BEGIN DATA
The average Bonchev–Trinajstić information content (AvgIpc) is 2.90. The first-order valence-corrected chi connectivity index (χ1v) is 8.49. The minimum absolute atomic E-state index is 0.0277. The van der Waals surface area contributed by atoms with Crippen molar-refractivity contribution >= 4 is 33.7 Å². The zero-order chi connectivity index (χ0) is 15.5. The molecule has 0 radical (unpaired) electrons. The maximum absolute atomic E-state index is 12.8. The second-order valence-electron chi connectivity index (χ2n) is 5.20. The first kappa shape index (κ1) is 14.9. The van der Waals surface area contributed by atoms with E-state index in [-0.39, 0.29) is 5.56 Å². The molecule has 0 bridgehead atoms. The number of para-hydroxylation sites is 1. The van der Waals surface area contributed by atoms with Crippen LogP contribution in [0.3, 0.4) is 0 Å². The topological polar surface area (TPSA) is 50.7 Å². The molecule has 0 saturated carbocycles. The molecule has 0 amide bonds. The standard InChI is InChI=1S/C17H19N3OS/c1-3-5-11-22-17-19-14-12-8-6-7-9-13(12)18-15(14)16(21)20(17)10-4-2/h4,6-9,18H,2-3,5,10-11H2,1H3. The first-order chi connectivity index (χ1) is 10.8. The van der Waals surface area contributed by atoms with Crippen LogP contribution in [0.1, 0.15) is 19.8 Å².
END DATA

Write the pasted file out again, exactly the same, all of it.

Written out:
The average Bonchev–Trinajstić information content (AvgIpc) is 2.90. The first-order valence-corrected chi connectivity index (χ1v) is 8.49. The minimum absolute atomic E-state index is 0.0277. The van der Waals surface area contributed by atoms with Crippen molar-refractivity contribution >= 4 is 33.7 Å². The zero-order chi connectivity index (χ0) is 15.5. The molecule has 0 radical (unpaired) electrons. The maximum absolute atomic E-state index is 12.8. The second-order valence-electron chi connectivity index (χ2n) is 5.20. The first kappa shape index (κ1) is 14.9. The van der Waals surface area contributed by atoms with E-state index in [-0.39, 0.29) is 5.56 Å². The molecule has 0 bridgehead atoms. The number of para-hydroxylation sites is 1. The van der Waals surface area contributed by atoms with Crippen LogP contribution in [0.3, 0.4) is 0 Å². The topological polar surface area (TPSA) is 50.7 Å². The molecule has 0 saturated carbocycles. The molecule has 0 amide bonds. The standard InChI is InChI=1S/C17H19N3OS/c1-3-5-11-22-17-19-14-12-8-6-7-9-13(12)18-15(14)16(21)20(17)10-4-2/h4,6-9,18H,2-3,5,10-11H2,1H3. The first-order chi connectivity index (χ1) is 10.8. The van der Waals surface area contributed by atoms with Crippen LogP contribution in [0.1, 0.15) is 19.8 Å².